The congregation, after hearing Murillo preach, went out to lunch on free burritos together at a makeshift cafe set up on the grounds of the once-embattled high school. Murillo was feeding the community in as many ways as he could think of: spiritually and physically. He was visiting the community that he thought needed him the most.
Sacramento High School, once a public school under the management of the Sacramento City Unified School District (SCUSD), was turned into a charter school by a school-board decision. It has been under the management of St. Hope Corp. since September 2003. One of the community’s main concerns during the fight over Sac High’s future was whether St. Hope would allow its Christian tradition to color the high-school curriculum. St. Hope founder Kevin Johnson often had mixed Christian worship into his general plan for revitalizing his Oak Park neighborhood.
But as the new charter school took shape, St. Hope administrators, including school Superintendent Margaret Fortune, promised the community that Sac High’s curriculum would not be religious.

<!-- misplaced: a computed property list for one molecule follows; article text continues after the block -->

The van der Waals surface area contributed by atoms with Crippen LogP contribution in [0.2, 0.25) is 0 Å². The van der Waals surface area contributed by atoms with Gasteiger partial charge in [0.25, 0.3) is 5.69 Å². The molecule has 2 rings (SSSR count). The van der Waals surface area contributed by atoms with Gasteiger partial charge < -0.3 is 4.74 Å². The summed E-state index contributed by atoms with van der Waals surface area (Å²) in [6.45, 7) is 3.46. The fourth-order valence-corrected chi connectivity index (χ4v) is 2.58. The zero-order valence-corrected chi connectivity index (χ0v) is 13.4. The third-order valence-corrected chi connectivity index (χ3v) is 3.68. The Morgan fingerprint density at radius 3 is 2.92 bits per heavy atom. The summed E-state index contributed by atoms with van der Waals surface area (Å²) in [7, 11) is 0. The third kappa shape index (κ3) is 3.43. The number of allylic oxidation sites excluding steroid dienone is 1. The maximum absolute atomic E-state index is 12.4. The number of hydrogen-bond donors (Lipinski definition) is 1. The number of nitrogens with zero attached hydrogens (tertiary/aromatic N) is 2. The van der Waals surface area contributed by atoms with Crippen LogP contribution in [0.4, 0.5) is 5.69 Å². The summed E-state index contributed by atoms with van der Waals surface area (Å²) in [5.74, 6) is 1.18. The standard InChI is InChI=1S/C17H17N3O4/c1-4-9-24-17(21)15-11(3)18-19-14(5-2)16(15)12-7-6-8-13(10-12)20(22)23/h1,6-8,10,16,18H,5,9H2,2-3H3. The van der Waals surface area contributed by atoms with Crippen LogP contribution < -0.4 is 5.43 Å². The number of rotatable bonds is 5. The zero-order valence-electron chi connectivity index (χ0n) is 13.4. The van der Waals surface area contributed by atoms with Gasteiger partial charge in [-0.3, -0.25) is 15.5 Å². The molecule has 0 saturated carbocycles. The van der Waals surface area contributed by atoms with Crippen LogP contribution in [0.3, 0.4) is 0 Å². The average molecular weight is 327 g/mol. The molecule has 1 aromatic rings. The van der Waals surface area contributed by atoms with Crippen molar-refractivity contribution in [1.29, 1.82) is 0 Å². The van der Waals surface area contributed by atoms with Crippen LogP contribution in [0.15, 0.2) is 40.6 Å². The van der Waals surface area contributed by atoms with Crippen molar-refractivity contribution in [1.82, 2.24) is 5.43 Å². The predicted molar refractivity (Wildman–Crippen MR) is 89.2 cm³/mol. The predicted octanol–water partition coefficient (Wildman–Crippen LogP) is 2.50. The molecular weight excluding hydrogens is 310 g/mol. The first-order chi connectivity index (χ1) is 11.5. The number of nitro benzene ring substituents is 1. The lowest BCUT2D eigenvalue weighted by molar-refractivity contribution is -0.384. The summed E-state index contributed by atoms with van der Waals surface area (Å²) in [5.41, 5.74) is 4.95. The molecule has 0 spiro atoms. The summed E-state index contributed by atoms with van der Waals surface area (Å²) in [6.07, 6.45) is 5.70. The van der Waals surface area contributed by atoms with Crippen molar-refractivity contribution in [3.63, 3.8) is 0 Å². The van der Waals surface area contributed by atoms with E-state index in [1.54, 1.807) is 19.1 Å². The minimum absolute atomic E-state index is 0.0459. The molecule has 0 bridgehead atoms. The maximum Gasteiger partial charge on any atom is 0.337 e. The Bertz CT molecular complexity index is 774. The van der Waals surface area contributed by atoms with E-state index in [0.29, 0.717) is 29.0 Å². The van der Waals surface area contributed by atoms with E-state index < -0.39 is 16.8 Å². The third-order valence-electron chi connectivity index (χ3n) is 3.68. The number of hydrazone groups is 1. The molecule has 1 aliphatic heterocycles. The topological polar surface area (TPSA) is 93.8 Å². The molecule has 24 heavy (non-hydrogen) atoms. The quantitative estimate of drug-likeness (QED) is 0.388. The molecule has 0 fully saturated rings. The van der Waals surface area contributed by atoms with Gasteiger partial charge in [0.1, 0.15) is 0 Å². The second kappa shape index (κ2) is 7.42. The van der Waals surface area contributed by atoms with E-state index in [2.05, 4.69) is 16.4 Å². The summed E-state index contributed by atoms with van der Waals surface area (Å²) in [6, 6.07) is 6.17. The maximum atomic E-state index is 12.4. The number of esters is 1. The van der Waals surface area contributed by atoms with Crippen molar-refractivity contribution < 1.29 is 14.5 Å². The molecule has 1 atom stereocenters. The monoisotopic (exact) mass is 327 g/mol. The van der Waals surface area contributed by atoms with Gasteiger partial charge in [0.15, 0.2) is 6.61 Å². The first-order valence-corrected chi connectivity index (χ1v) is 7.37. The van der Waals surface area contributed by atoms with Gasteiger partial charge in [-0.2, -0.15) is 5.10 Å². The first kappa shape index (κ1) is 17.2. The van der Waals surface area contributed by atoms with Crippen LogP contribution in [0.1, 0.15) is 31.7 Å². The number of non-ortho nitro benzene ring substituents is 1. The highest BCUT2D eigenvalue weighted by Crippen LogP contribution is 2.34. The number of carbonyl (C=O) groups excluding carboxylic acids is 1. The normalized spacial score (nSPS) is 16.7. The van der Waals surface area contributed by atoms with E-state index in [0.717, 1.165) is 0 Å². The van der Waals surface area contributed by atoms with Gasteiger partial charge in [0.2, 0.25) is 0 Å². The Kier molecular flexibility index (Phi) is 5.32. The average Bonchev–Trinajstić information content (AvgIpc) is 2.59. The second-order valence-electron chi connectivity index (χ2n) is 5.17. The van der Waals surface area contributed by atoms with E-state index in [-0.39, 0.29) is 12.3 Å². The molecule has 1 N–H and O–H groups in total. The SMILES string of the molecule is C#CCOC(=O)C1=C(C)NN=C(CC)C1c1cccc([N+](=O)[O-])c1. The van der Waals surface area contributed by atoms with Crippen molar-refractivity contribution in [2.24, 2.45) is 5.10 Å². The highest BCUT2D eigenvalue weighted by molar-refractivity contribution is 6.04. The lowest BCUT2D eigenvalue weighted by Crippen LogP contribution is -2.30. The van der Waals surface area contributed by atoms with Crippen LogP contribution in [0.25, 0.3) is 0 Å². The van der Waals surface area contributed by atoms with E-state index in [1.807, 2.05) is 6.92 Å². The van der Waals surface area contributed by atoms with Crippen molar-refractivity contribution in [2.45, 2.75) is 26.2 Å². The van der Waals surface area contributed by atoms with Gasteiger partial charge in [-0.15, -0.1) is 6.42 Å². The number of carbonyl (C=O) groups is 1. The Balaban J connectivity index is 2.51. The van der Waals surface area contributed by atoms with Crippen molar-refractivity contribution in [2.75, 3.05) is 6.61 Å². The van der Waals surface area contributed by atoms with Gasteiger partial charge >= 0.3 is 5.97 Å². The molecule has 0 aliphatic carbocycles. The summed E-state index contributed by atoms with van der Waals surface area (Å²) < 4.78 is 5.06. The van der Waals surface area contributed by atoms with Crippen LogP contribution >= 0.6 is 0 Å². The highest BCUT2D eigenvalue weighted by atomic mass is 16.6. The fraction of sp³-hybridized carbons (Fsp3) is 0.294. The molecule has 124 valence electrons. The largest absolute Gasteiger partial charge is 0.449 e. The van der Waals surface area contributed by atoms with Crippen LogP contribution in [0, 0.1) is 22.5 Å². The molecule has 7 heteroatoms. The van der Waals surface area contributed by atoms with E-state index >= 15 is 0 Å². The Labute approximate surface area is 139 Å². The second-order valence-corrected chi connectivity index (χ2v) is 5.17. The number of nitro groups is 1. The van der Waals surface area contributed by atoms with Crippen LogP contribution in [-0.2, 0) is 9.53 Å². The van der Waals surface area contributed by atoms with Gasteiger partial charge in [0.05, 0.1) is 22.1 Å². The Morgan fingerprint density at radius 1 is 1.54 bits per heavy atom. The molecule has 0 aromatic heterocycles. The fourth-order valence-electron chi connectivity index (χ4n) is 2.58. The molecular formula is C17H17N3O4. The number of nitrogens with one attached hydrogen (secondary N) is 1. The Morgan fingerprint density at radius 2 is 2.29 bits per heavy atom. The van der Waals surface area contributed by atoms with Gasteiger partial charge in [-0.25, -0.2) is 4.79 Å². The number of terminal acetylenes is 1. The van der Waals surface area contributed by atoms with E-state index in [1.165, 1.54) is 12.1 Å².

“We’ve even had people who wanted to come and do religious activities in the school,” said Tony Kline, media contact for Sac High, “and we said no.”
The Christian Worship Center only meets at the auditorium on Sunday mornings, but when community members who fought a losing battle to preserve Sac High as a comprehensive public high school received door hangers that advertised the new church, and identified its new home as the Sac High auditorium, they immediately heard warning bells.
Linda Roberts, a member of Oak Park United against Slumlords (OPUS) who identified herself as an atheist, said that she and other community members were concerned about a church on school property. “I have always felt that the St. Hope SCUSD relationship is over the line in separation of church and state,” she said in an e-mail to SN&R.